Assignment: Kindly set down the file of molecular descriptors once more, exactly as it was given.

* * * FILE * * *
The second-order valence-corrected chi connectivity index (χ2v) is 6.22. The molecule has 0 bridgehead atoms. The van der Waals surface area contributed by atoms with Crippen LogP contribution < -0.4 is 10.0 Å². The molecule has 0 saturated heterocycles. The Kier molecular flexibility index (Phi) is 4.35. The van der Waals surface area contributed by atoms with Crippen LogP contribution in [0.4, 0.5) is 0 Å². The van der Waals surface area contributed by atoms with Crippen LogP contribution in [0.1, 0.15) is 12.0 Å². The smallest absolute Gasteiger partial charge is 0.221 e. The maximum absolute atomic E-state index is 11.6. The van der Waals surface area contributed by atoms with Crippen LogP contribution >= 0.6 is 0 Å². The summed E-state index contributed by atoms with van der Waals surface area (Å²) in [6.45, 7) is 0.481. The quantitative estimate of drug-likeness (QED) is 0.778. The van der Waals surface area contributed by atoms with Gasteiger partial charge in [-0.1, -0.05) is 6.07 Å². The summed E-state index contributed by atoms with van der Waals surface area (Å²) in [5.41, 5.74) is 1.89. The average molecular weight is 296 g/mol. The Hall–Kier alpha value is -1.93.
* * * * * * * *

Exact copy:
The second-order valence-corrected chi connectivity index (χ2v) is 6.22. The molecule has 0 bridgehead atoms. The van der Waals surface area contributed by atoms with Crippen LogP contribution < -0.4 is 10.0 Å². The molecule has 0 saturated heterocycles. The Kier molecular flexibility index (Phi) is 4.35. The van der Waals surface area contributed by atoms with Crippen LogP contribution in [0.4, 0.5) is 0 Å². The van der Waals surface area contributed by atoms with Crippen LogP contribution in [0.1, 0.15) is 12.0 Å². The smallest absolute Gasteiger partial charge is 0.221 e. The maximum absolute atomic E-state index is 11.6. The van der Waals surface area contributed by atoms with Crippen LogP contribution >= 0.6 is 0 Å². The summed E-state index contributed by atoms with van der Waals surface area (Å²) in [6.45, 7) is 0.481. The quantitative estimate of drug-likeness (QED) is 0.778. The van der Waals surface area contributed by atoms with Gasteiger partial charge in [-0.1, -0.05) is 6.07 Å². The summed E-state index contributed by atoms with van der Waals surface area (Å²) in [5.41, 5.74) is 1.89. The average molecular weight is 296 g/mol. The Hall–Kier alpha value is -1.93.